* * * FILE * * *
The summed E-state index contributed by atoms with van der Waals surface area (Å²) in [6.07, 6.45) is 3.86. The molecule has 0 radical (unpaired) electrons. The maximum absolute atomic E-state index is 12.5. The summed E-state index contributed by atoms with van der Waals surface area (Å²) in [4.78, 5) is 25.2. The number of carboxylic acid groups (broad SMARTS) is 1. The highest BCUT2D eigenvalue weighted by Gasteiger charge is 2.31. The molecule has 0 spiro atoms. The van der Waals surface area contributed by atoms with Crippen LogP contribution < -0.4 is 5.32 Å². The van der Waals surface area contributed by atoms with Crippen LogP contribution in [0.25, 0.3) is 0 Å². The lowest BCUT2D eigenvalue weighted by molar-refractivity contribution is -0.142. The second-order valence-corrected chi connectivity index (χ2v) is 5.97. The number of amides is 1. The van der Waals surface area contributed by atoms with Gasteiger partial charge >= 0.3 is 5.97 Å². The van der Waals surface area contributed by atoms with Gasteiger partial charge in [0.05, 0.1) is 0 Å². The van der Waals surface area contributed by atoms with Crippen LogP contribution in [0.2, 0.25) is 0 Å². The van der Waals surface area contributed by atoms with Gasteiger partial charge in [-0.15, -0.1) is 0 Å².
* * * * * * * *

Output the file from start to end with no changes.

The summed E-state index contributed by atoms with van der Waals surface area (Å²) in [6.07, 6.45) is 3.86. The molecule has 0 radical (unpaired) electrons. The maximum absolute atomic E-state index is 12.5. The summed E-state index contributed by atoms with van der Waals surface area (Å²) in [4.78, 5) is 25.2. The number of carboxylic acid groups (broad SMARTS) is 1. The highest BCUT2D eigenvalue weighted by Gasteiger charge is 2.31. The molecule has 0 spiro atoms. The van der Waals surface area contributed by atoms with Crippen LogP contribution < -0.4 is 5.32 Å². The van der Waals surface area contributed by atoms with Crippen LogP contribution in [0.25, 0.3) is 0 Å². The lowest BCUT2D eigenvalue weighted by molar-refractivity contribution is -0.142. The second-order valence-corrected chi connectivity index (χ2v) is 5.97. The number of amides is 1. The van der Waals surface area contributed by atoms with Gasteiger partial charge >= 0.3 is 5.97 Å². The van der Waals surface area contributed by atoms with Gasteiger partial charge in [0.05, 0.1) is 0 Å². The van der Waals surface area contributed by atoms with Crippen LogP contribution in [0.2, 0.25) is 0 Å². The van der Waals surface area contributed by atoms with Gasteiger partial charge in [-0.15, -0.1) is 0 Å².